Weed growth in agricultural fields constitutes a major deterrent to the growth of crops, often resulting in low productivity and huge losses for the farmers. Therefore, proper understanding of patterns in weed growth is vital to agricultural research. Recent advances in Geographical Information Systems (GIS) now allow geocoding of agricultural data, which enable more sophisticated spatial analysis. Our current application concerns the development of statistical models for conducting spatial analysis of growth patterns in weeds. Our data comes from an experiment conducted in Waseca, Minnesota, that recorded growth of the weed Setariaspp. We capture the spatial variation in Setaria spp. growth using spatially-varying growth curves. An added challenge is that these designs are spatially replicated, with each plot being a lattice of sub-plots. Therefore, spatial variation may exist at different resolutions – a macro level variation between the plots and micro level variation between the sub-plots nested within each plot. We develop a Bayesian hierarchical framework for this setting. Flexible classes of models result which are fitted using simulation-based methods.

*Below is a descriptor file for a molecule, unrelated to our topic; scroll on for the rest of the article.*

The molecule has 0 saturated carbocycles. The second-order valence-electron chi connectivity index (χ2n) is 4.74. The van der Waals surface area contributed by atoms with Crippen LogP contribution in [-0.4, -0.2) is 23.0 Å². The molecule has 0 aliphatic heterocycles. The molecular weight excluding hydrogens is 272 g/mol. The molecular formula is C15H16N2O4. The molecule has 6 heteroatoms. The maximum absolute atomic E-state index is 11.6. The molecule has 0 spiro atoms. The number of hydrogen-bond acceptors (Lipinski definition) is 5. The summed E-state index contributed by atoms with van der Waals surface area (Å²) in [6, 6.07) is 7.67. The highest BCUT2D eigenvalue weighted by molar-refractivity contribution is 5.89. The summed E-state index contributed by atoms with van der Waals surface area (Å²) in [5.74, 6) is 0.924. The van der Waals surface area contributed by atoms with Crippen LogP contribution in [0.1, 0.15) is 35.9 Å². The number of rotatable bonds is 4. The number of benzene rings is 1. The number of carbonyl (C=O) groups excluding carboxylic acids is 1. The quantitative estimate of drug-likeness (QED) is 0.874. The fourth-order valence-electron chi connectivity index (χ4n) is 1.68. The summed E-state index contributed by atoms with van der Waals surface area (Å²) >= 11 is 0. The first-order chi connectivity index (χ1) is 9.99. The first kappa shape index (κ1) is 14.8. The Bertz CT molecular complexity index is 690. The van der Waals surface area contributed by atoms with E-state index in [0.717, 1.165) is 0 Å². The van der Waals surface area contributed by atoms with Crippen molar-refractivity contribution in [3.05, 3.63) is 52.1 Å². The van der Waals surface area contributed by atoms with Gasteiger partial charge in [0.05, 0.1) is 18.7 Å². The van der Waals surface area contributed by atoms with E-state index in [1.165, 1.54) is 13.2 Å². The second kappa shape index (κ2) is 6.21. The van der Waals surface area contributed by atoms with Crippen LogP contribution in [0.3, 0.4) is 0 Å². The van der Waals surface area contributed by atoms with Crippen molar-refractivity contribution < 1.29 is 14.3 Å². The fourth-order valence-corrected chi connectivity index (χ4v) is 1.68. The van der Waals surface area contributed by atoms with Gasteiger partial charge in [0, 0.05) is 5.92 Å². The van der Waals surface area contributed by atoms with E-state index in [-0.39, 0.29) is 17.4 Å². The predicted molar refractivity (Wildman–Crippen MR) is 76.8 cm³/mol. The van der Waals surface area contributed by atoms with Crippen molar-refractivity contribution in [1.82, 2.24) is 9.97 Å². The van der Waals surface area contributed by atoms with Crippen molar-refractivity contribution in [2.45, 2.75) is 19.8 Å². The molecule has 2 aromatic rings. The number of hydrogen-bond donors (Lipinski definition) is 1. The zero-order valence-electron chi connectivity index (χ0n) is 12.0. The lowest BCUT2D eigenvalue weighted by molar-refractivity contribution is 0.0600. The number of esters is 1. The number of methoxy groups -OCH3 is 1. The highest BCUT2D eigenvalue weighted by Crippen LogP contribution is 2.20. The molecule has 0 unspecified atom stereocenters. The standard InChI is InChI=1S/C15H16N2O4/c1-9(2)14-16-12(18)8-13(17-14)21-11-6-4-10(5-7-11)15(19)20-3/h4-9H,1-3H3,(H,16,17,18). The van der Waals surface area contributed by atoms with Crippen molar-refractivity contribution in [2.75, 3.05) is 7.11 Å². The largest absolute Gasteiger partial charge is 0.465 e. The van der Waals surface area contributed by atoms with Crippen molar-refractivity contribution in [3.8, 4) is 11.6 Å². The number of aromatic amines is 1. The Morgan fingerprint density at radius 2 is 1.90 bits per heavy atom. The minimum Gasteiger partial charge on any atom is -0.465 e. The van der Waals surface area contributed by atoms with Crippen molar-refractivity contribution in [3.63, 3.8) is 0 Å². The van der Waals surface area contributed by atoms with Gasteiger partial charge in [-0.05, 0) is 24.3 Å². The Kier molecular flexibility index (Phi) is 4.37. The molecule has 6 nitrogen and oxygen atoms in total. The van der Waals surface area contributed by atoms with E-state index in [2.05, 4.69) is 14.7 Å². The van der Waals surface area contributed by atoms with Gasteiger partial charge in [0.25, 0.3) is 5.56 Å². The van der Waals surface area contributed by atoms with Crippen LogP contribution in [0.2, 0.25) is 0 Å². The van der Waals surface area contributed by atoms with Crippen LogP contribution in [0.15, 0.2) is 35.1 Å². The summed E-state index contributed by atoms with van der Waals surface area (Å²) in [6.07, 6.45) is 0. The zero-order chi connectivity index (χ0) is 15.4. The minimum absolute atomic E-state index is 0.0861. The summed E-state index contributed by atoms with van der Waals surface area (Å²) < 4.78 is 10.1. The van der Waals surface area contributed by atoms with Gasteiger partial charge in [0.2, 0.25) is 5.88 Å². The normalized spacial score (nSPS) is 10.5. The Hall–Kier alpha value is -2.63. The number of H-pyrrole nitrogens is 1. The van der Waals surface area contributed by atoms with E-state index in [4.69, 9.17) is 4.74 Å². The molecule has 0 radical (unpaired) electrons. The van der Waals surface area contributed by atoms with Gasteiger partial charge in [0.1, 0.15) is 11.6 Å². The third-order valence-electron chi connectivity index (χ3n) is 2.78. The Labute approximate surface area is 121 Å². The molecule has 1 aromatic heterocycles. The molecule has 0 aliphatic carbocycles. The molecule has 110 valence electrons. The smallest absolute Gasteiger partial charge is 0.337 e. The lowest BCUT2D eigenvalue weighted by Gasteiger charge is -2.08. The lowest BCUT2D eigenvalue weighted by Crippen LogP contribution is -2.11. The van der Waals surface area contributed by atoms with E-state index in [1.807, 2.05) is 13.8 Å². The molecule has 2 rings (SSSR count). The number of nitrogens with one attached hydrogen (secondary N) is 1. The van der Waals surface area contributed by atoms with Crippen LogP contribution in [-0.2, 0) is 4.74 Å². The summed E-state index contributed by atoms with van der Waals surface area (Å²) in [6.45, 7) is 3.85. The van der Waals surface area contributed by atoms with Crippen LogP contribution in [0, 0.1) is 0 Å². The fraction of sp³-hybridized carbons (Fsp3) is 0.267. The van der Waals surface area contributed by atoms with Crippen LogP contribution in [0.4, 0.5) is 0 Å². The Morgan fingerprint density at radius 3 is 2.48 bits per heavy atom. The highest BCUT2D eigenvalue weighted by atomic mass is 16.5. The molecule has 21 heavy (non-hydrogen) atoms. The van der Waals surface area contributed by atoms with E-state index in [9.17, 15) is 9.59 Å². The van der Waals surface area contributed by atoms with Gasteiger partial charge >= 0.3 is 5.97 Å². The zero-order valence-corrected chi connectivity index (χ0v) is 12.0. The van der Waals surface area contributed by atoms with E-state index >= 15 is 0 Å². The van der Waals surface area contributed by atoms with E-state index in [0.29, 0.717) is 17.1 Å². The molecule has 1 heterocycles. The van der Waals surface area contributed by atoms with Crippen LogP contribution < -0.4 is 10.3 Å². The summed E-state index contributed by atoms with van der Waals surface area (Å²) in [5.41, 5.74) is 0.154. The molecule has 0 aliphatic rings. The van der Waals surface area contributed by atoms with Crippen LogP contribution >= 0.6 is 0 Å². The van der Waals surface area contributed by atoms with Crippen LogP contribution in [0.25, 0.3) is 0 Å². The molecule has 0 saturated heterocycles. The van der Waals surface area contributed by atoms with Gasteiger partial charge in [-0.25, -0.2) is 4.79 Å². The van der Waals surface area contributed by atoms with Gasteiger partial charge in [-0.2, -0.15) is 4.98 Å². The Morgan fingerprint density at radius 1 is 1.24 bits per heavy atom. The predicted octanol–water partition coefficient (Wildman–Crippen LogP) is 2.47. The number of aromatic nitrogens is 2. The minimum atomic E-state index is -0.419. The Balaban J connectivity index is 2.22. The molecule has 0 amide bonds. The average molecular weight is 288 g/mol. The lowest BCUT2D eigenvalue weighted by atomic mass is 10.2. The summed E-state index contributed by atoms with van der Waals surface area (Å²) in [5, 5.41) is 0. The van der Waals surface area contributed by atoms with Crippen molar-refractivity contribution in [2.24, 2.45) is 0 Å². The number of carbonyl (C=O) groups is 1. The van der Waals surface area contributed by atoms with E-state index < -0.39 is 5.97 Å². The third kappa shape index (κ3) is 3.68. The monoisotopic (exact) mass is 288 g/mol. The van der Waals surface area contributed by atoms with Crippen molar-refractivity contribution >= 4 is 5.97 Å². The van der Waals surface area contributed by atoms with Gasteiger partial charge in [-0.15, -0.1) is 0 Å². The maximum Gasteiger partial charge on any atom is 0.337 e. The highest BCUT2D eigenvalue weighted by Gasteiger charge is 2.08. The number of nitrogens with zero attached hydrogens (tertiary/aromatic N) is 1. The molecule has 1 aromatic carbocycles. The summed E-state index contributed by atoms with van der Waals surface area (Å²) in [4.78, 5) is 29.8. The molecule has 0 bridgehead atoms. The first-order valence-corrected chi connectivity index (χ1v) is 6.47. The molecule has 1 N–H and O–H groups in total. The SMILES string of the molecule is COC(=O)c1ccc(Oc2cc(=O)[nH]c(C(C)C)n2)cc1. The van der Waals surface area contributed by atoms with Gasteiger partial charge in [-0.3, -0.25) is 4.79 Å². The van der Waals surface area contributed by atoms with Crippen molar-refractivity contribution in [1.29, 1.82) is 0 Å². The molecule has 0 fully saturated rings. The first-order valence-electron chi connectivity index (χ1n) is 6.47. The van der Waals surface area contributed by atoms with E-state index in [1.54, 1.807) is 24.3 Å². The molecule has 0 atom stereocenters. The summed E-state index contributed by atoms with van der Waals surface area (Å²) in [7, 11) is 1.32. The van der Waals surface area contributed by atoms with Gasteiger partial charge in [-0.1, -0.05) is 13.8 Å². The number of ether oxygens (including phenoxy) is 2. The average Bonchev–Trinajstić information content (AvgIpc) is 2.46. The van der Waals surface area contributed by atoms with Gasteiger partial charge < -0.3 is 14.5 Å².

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Banerjee, S., Johnson, G.A., Schneider, N. et al. Modelling Replicated Weed Growth Data using Spatially-varying Growth Curves. Environ Ecol Stat 12, 357–377 (2005). https://doi.org/10.1007/s10651-005-1519-2
- Bayesian inference
- Gibbs sampler
- growth curves
- Kronecker products
- Markov Chain Monte Carlo
- separable models
- Spatial process models